A lot of the time, what we do in our riding and in our work with horses is to react to something the horse does, after the horse is already doing it. For the horse to do something, the horse must have a thought and then act on it. One of the most important things I learned from Mark Rashid is that, if you pay attention, you can feel/see the thought forming so that you get ahead of it and provide the horse with direction before the thought turns into action. Since I had the video of the work Drifter and I did yesterday (see yesterday's post), I went over it in slow motion to see how many cases I could find where he was starting to think about reversing direction, what the signs were and how many times I caught the thought before it fully turned into action and how many times I was late. All of this is to improve my timing - it's something I'm working on in all of my work with horses and it's always a work in process.
The clips are very short and are in slow motion - see if you can spot where he starts to think about turning in - it's usually a number of strides before he actually does it. Then, see if you can spot the signs that the thought is forming - what's he doing, precisely? (And, as a bonus feature, at the end there's a clip of the work we've been doing for him to back out of my space simply as a result of my moving into his space - he gets a nice face rub for doing so well.) I'd recommend double-clicking on the video so you can view it in full screen - even in slow motion the details pass by pretty quickly.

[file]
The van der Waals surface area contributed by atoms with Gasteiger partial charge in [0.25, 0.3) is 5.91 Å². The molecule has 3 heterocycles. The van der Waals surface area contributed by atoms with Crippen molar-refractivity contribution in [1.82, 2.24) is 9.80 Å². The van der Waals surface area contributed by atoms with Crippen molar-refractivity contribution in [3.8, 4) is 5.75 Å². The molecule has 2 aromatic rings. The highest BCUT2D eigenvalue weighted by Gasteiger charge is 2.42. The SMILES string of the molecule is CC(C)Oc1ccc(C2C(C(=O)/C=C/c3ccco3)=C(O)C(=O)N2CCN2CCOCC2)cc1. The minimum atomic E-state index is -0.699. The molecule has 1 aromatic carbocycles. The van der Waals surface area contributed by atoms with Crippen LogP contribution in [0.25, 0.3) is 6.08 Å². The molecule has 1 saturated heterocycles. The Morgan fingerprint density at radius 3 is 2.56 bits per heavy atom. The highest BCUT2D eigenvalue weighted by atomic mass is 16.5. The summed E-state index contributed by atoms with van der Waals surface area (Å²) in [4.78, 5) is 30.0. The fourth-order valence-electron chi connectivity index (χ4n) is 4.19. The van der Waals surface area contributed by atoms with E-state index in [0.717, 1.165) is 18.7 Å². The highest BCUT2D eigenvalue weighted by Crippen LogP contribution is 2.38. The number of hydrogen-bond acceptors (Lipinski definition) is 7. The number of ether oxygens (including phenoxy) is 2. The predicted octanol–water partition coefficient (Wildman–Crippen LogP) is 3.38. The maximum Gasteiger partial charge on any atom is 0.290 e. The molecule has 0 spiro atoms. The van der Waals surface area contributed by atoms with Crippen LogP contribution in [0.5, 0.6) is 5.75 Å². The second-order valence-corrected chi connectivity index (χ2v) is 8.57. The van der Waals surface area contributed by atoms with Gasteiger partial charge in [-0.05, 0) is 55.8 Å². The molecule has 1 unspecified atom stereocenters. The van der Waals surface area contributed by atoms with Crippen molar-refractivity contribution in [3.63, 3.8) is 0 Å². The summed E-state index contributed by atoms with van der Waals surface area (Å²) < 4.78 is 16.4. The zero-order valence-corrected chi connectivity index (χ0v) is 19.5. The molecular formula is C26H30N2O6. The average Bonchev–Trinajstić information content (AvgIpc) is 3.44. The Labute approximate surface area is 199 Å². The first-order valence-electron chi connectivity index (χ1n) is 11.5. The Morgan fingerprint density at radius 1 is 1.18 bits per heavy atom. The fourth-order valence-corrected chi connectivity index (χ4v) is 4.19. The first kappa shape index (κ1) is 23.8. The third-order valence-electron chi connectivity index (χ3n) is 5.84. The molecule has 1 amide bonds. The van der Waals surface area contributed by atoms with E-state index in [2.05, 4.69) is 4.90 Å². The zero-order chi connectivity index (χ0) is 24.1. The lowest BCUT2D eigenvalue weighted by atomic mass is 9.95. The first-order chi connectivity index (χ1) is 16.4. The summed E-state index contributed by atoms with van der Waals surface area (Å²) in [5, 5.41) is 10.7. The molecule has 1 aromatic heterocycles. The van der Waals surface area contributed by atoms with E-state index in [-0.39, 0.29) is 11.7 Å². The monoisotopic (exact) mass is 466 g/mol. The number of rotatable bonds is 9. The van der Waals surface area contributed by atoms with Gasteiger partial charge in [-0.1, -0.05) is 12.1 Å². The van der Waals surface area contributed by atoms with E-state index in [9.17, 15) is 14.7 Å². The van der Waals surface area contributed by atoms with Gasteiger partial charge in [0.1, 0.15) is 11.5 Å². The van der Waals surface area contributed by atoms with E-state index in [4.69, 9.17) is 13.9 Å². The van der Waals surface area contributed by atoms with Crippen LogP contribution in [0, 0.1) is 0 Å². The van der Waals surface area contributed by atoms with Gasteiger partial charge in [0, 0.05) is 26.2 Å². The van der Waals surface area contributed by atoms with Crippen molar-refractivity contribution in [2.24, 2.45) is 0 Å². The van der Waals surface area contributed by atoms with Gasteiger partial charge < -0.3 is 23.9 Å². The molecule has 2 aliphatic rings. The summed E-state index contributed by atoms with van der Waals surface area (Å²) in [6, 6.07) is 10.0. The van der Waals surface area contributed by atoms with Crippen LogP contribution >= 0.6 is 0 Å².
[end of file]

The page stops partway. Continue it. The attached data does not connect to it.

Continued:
And in the couple of cases where I get ahead of the action and interrupt the thought, I was interested to see that it took very little in terms of action on my part - whereas once the action started, I had to get much bigger. Hmm . . . . This also makes the point that if we can "lead" our horses with our thoughts by giving them active direction - which doesn't have to be big - they're less likely to form thoughts that are out of sync with what we want them to do but are more likely to have shared thoughts with us as we do the work together. Whereas if we leave gaps in our direction, they're going to be forming their own thoughts . . .
I'll be interested in what you see.